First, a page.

Tackling the budget deficit may the coalition government’s short-term overriding need, but its legacy will be both a stronger economy and also a fairer society according to the speech Deputy Prime Minister Nick Clegg gave earlier today.
In a tightly packed room, Clegg addressed the massed ranks of the media in a way that previous Liberal Democrat leaders have only very occasionally been able to. This speech was a long way away from the days of Lib Dem party leaders addressing two journalists and a clutch of party staff in the Cowley Street main meeting room.
Echoing themes from previous speeches, the Liberal Democrat leader emphasised how he wants his party, and the government more generally, to have been seen to deliver a fairer society by the time of the next general election. Previously Clegg has emphasised the role of political reform in this; today he addressed increasing social mobility.
He recounted several of the policy decisions the government has already taken: raising the basic threshold for income tax, introducing the Pupil Premium to target funds at the most disadvantaged children and returning the focus of Sure Start to its original emphasis on helping the neediest families.
The main news in the speech – the appointment of Alan Milburn as an "independent, expert reviewer" of progress on social mobility – had already been leaked and heavily covered. The details fleshed out in this speech and in briefings make clear this appointment is intended to be very different from the sort of previous cross-party appointments which provide a dash of political statesmanship and a day of headlines but then quickly disappear.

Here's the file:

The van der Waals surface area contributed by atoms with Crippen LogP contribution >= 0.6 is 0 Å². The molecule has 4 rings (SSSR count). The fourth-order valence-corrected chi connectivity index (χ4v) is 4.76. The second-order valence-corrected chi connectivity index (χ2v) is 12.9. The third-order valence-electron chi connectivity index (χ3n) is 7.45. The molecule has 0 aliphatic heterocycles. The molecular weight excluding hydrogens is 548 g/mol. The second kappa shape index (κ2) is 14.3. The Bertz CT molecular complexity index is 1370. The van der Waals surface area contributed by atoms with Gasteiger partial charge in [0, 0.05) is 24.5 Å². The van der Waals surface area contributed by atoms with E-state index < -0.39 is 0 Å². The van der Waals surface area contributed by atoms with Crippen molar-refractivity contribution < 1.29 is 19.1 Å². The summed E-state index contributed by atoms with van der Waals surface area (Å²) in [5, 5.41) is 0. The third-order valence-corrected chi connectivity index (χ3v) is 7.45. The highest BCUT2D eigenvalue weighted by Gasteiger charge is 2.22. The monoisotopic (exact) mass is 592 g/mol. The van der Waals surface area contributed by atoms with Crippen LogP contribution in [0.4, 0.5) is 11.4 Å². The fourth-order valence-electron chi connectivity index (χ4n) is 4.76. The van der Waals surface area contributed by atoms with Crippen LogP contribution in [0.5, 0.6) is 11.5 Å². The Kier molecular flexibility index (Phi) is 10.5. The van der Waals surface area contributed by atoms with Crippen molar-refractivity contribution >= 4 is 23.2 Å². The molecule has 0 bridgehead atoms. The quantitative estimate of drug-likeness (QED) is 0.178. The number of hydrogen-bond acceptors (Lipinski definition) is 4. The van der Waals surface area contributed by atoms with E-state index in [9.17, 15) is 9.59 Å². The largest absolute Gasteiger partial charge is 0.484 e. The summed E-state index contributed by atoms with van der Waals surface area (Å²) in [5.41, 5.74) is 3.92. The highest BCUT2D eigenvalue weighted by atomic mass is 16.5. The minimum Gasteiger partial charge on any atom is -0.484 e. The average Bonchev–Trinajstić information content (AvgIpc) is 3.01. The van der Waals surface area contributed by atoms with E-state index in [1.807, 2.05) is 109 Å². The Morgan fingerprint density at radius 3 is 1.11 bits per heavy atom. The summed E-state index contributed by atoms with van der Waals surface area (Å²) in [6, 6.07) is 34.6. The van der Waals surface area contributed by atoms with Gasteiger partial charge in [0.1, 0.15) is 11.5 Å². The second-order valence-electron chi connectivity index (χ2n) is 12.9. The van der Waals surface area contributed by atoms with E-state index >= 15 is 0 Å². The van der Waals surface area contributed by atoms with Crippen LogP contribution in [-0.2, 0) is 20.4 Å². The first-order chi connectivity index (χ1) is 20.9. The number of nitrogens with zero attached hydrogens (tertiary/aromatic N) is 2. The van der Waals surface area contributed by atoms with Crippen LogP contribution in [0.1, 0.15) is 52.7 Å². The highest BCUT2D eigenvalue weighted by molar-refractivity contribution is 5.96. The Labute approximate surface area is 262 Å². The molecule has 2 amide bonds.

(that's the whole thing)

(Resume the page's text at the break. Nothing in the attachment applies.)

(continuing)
Milburn will report annually to Parliament on how the government is doing, with Clegg expressing the hope that the Parliamentary powers that be also ensure there is an accompanying annual debate. To support Milburn’s work he will have a staff team, whilst in government Clegg will be chairing a new ministerial group on social mobility.
Providing such a high profile platform for praising or criticising the government to a long-standing political opponent is a high-risk move for the government.
It is of a piece with Osborne’s approach on the Budget, where he robustly defended it on progressive grounds. The government is clearly committing itself to be judged on social mobility and fairness. Volunteering up those criteria for judging a government is a radical departure from the Thatcherite past of the Conservative Party.
Looking to offer something other than a record of balancing the books is also perhaps a subconscious reflection of the legacy of Roy Jenkins. Economists and historians have heaped praise on the way he balanced the books for Harold Wilson in the 1960s. The public, however, voted them both out of office in 1970. Perhaps too there is a piece of internal coalition manoeuvring going on here: let the Conservatives be the hard-nosed people who balance the books and grudgingly win respect for that, while the Liberal Democrats (on social mobility, political reform, international aid and the environment) deliver the policies that people warm too.